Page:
Fuel Cell Electricity to be Encouraged
For immediate release
SACRAMENTO – A new public/private collaborative seeking to reduce the demand on California's electrical grid and existing power plants by encouraging commercialization of fuel cells, held its first organizational meeting at Cal/EPA headquarters in Sacramento. A series of preparatory meetings were organized by the governor's Office of Planning and Research.
At the kickoff, S. David Freeman, Governor Gray Davis' senior energy advisor, stressed to the group, "Previously the benefits of fuel cell technology were not cost effective. But with the present price of electricity and unreliability of service, they are now a very attractive alternative. The benefits of fuel cell technology are very much in line with our state's economic and environmental concerns. We can and should usher in a new era of ecology and source diversification through this renewable energy." Freeman challenged the group of government officials to, "Move fuel cell technology out of the lab and into the market place." That message was echoed by Dr. Woodrow Clark from the governor's office and co-chair of the collaborative, "We now have the resources, opportunity and technology to install fuel cells for power generation throughout the state by next summer."
Cal/EPA Secretary Winston H. Hickox noted that, "The current electricity dilemma underscores the fact that Californians need energy which is available, affordable and clean. I look forward to fuel cells joining the mix of sources which power California."
The collaborative advocates fuel cells as an environmentally friendly and economically sound choice to back-up generators and other stationary power production needs, including residential, commercial, institutional, and industrial applications. Fuel cells use a chemical process to produce reliable and stable electricity with little harmful emissions. Some varieties of the technology produce only pure water as a byproduct.
The collaborative's members and advisory group represent a broad spectrum of organizations: California state government agencies, (Governor's Office, California Environmental Protection Agency [Cal/EPA], Governor's Office of Planning and Research, Air Resources Board, Resources Agency, Department of General Services, Public Utilities Commission, Energy Commission, Business Transportation and Housing Agency, Department of Transportation, and Trade and Commerce Agency); federal government agencies (U.S. Department of Defense, U.S. Department of Energy, U.S. EPA); local government agencies (South Coast Air Quality Management District, Los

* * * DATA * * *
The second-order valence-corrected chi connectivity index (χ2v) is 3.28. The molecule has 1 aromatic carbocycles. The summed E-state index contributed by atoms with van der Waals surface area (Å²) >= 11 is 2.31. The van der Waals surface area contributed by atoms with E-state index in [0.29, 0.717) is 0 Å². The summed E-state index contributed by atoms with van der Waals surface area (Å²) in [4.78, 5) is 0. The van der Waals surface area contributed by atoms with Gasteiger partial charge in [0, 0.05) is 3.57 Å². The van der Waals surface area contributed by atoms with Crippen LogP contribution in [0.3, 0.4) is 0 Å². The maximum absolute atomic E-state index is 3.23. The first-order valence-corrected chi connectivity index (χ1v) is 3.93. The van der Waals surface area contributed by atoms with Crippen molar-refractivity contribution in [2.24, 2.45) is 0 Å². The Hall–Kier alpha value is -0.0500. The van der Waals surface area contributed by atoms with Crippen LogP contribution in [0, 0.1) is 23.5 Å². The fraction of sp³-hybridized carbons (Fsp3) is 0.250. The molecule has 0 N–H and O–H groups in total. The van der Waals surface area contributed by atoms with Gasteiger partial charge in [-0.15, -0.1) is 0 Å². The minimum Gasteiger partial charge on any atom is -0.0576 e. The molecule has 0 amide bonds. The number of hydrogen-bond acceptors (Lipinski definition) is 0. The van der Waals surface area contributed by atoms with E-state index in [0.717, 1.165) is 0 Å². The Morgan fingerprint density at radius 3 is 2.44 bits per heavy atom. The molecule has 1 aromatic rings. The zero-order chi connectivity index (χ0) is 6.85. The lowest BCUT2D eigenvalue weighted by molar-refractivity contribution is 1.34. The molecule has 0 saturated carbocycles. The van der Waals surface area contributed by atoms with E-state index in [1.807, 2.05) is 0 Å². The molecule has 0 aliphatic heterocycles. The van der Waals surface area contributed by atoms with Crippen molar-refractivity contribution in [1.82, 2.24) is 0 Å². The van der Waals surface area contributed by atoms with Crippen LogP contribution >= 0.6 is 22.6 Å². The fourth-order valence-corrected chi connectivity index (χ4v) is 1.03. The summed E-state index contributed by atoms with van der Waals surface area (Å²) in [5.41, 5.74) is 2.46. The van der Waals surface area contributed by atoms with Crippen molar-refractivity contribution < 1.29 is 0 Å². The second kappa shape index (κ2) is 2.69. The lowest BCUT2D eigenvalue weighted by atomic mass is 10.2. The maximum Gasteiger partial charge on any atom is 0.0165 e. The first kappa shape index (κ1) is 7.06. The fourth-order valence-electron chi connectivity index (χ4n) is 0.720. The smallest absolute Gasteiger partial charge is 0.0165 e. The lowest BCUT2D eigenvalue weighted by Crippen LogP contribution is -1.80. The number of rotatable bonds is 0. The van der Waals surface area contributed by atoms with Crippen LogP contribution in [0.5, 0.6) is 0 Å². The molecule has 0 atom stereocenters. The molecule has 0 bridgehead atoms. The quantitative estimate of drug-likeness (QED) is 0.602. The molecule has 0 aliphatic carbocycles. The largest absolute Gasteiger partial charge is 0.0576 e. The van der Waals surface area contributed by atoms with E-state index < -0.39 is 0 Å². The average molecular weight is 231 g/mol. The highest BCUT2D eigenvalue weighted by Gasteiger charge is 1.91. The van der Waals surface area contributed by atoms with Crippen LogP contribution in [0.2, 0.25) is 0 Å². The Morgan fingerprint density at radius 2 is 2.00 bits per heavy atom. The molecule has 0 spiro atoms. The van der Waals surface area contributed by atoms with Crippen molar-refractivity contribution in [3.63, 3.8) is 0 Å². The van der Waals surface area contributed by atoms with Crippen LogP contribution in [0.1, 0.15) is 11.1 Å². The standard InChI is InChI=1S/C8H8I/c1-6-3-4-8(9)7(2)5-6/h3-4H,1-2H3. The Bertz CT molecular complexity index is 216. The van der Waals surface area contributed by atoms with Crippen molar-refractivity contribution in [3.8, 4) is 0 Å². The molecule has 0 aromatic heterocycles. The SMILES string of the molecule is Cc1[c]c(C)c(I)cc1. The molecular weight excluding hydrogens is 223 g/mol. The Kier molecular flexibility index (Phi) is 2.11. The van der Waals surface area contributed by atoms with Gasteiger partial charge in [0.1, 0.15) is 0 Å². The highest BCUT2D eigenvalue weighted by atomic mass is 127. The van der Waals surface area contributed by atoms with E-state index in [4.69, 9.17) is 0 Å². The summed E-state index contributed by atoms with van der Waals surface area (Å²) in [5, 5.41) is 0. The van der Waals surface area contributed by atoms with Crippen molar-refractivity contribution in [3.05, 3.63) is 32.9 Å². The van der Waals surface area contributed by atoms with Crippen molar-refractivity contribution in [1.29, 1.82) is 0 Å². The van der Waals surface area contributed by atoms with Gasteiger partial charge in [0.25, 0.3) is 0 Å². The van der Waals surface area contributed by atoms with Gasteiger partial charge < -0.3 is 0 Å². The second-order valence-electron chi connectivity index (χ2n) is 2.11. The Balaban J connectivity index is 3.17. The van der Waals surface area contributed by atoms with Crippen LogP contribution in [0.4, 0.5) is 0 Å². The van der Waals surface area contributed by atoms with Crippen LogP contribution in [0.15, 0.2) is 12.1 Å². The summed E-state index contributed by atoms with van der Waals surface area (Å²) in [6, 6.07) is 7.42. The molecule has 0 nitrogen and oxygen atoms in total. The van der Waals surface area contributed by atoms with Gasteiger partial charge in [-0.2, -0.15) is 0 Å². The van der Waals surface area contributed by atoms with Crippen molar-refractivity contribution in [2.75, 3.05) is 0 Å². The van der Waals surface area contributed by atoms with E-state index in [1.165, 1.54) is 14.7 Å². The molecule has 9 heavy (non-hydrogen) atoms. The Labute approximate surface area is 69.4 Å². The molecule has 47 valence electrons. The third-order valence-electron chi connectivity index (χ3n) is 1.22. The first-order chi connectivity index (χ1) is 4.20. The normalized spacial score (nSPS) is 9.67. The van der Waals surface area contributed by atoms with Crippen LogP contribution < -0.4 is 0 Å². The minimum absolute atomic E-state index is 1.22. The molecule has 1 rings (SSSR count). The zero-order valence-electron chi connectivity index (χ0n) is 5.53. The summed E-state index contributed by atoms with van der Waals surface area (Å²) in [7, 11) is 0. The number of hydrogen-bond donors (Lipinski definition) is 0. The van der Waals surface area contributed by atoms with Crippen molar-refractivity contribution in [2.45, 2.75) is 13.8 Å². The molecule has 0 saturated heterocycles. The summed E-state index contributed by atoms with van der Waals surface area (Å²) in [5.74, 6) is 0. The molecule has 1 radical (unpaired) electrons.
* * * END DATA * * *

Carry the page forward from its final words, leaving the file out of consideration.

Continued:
Angeles Department of Water and Power), the National Fuel Cell Research Center (NFCRC) located at the University of California-Irvine, and a variety of private entities. Near term goals include the coordination of interested parties and the facilitation of early implementation of units to serve as demonstrations of feasibility.
The Air Resources Board Chairman, Dr. Alan Lloyd, stated, "The new collaborative complements California's efforts to encourage the use of this technology in cars through the California Fuel Cell Partnership."
"The successful integration of fuel cell technology into the market is arguably one of the more effective strategies we can take to resolve the energy and environmental challenges that now exist in California," said Professor Scott Samuelsen, Director of the National Fuel Cell Research Center at the University of California, Irvine. "The collaborative will speed this process, and the NFCRC is pleased to support and facilitate the strategic alliance that has been formed through this effort."
"Fuel cells produce electricity with little or no emissions," said Cynthia Verdugo-Peralta, Gov. Davis' appointee to the South Coast Air Quality Management District Governing Board. "They hold great potential to help ease the energy crisis as well as to reduce some of the most severe air pollution in the nation, in Southern California and across the state."
Dr. Terry Surles, the head of the California Energy Commission, Public Interest Research Programs, expressed the need to, "Demonstrate the technology now in commercial applications in a variety of ways. That is why government needs to take the lead."
First used in America's space program and currently being demonstrated successfully in cars, trucks, and buses, fuel cell technology has many other potential applications. If used for industrial and eventually residential power generation it can reduce air pollutants and greenhouse gas emissions, increase energy efficiency, diversity and independence, and help California realize a stable, sustainable energy supply. The collaborative hopes that encouraging commercialization now will assure a significant place for this technology in California's power generating future.